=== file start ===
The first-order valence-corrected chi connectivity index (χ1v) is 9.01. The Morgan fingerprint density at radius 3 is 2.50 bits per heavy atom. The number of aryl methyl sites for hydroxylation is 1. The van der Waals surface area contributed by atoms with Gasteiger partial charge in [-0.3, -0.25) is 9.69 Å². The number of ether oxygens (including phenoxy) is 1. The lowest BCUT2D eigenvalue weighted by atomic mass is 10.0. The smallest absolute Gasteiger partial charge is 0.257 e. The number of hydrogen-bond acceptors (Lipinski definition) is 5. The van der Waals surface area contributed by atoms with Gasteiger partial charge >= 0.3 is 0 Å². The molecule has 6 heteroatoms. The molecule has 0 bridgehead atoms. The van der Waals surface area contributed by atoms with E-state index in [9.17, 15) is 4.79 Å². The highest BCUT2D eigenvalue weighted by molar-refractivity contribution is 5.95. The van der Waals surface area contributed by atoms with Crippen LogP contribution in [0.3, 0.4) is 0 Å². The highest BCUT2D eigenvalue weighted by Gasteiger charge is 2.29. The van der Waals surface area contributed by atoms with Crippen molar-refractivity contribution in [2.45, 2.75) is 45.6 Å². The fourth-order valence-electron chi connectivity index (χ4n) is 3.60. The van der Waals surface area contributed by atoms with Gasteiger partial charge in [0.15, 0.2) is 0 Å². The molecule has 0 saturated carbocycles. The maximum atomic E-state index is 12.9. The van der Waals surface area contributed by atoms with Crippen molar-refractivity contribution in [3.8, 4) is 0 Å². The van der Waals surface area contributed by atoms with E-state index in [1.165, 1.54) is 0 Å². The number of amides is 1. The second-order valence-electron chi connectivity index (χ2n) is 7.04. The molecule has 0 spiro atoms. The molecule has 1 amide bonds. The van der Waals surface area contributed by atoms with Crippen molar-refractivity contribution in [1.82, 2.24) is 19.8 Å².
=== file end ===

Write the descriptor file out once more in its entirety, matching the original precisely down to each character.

The first-order valence-corrected chi connectivity index (χ1v) is 9.01. The Morgan fingerprint density at radius 3 is 2.50 bits per heavy atom. The number of aryl methyl sites for hydroxylation is 1. The van der Waals surface area contributed by atoms with Gasteiger partial charge in [-0.3, -0.25) is 9.69 Å². The number of ether oxygens (including phenoxy) is 1. The lowest BCUT2D eigenvalue weighted by atomic mass is 10.0. The smallest absolute Gasteiger partial charge is 0.257 e. The number of hydrogen-bond acceptors (Lipinski definition) is 5. The van der Waals surface area contributed by atoms with Gasteiger partial charge >= 0.3 is 0 Å². The molecule has 6 heteroatoms. The molecule has 0 bridgehead atoms. The van der Waals surface area contributed by atoms with E-state index in [9.17, 15) is 4.79 Å². The highest BCUT2D eigenvalue weighted by molar-refractivity contribution is 5.95. The van der Waals surface area contributed by atoms with Crippen LogP contribution in [0.3, 0.4) is 0 Å². The highest BCUT2D eigenvalue weighted by Gasteiger charge is 2.29. The van der Waals surface area contributed by atoms with Crippen molar-refractivity contribution in [2.45, 2.75) is 45.6 Å². The fourth-order valence-electron chi connectivity index (χ4n) is 3.60. The van der Waals surface area contributed by atoms with Gasteiger partial charge in [0.15, 0.2) is 0 Å². The molecule has 0 saturated carbocycles. The maximum atomic E-state index is 12.9. The van der Waals surface area contributed by atoms with Crippen molar-refractivity contribution in [3.8, 4) is 0 Å². The van der Waals surface area contributed by atoms with E-state index in [1.165, 1.54) is 0 Å². The number of amides is 1. The second-order valence-electron chi connectivity index (χ2n) is 7.04. The molecule has 0 spiro atoms. The molecule has 1 amide bonds. The van der Waals surface area contributed by atoms with Crippen molar-refractivity contribution in [1.82, 2.24) is 19.8 Å².